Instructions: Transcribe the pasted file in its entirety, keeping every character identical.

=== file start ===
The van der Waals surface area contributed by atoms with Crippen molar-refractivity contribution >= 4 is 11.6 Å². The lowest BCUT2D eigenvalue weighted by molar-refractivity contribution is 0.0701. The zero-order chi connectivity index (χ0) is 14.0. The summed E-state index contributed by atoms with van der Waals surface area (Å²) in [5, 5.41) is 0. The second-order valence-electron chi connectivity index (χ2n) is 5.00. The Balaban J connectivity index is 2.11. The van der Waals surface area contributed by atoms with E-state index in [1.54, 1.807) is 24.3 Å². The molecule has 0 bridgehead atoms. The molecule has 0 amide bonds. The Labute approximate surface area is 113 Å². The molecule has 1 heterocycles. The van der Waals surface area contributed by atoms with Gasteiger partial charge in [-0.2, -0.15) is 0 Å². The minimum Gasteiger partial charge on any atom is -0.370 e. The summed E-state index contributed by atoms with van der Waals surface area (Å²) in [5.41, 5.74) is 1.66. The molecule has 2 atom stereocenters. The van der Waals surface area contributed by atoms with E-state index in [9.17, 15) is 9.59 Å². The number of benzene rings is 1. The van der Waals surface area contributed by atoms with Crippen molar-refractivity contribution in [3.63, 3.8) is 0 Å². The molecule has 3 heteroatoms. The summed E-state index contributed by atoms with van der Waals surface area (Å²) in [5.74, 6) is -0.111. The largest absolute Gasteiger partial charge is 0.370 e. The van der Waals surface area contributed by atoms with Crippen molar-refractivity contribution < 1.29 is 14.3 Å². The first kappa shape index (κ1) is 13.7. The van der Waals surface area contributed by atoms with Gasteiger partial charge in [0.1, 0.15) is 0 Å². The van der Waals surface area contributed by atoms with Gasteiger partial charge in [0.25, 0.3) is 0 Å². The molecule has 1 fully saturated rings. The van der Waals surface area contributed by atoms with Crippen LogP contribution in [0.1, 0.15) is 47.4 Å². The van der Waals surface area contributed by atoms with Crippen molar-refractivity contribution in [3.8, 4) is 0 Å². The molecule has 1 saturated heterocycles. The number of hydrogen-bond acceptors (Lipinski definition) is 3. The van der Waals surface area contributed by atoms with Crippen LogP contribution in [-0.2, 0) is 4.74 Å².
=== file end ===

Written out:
The van der Waals surface area contributed by atoms with Crippen molar-refractivity contribution >= 4 is 11.6 Å². The lowest BCUT2D eigenvalue weighted by molar-refractivity contribution is 0.0701. The zero-order chi connectivity index (χ0) is 14.0. The summed E-state index contributed by atoms with van der Waals surface area (Å²) in [5, 5.41) is 0. The second-order valence-electron chi connectivity index (χ2n) is 5.00. The Balaban J connectivity index is 2.11. The van der Waals surface area contributed by atoms with E-state index in [1.54, 1.807) is 24.3 Å². The molecule has 0 bridgehead atoms. The molecule has 0 amide bonds. The Labute approximate surface area is 113 Å². The molecule has 1 heterocycles. The van der Waals surface area contributed by atoms with Gasteiger partial charge in [-0.2, -0.15) is 0 Å². The minimum Gasteiger partial charge on any atom is -0.370 e. The summed E-state index contributed by atoms with van der Waals surface area (Å²) in [5.41, 5.74) is 1.66. The molecule has 2 atom stereocenters. The van der Waals surface area contributed by atoms with E-state index in [9.17, 15) is 9.59 Å². The number of benzene rings is 1. The van der Waals surface area contributed by atoms with Crippen molar-refractivity contribution in [3.63, 3.8) is 0 Å². The molecule has 3 heteroatoms. The summed E-state index contributed by atoms with van der Waals surface area (Å²) in [5.74, 6) is -0.111. The largest absolute Gasteiger partial charge is 0.370 e. The van der Waals surface area contributed by atoms with Crippen molar-refractivity contribution < 1.29 is 14.3 Å². The first kappa shape index (κ1) is 13.7. The van der Waals surface area contributed by atoms with Gasteiger partial charge in [0.1, 0.15) is 0 Å². The van der Waals surface area contributed by atoms with Gasteiger partial charge in [0.25, 0.3) is 0 Å². The molecule has 1 fully saturated rings. The van der Waals surface area contributed by atoms with Crippen LogP contribution in [0.1, 0.15) is 47.4 Å². The van der Waals surface area contributed by atoms with Crippen molar-refractivity contribution in [3.8, 4) is 0 Å². The molecule has 1 saturated heterocycles. The number of hydrogen-bond acceptors (Lipinski definition) is 3. The van der Waals surface area contributed by atoms with Crippen LogP contribution in [-0.2, 0) is 4.74 Å².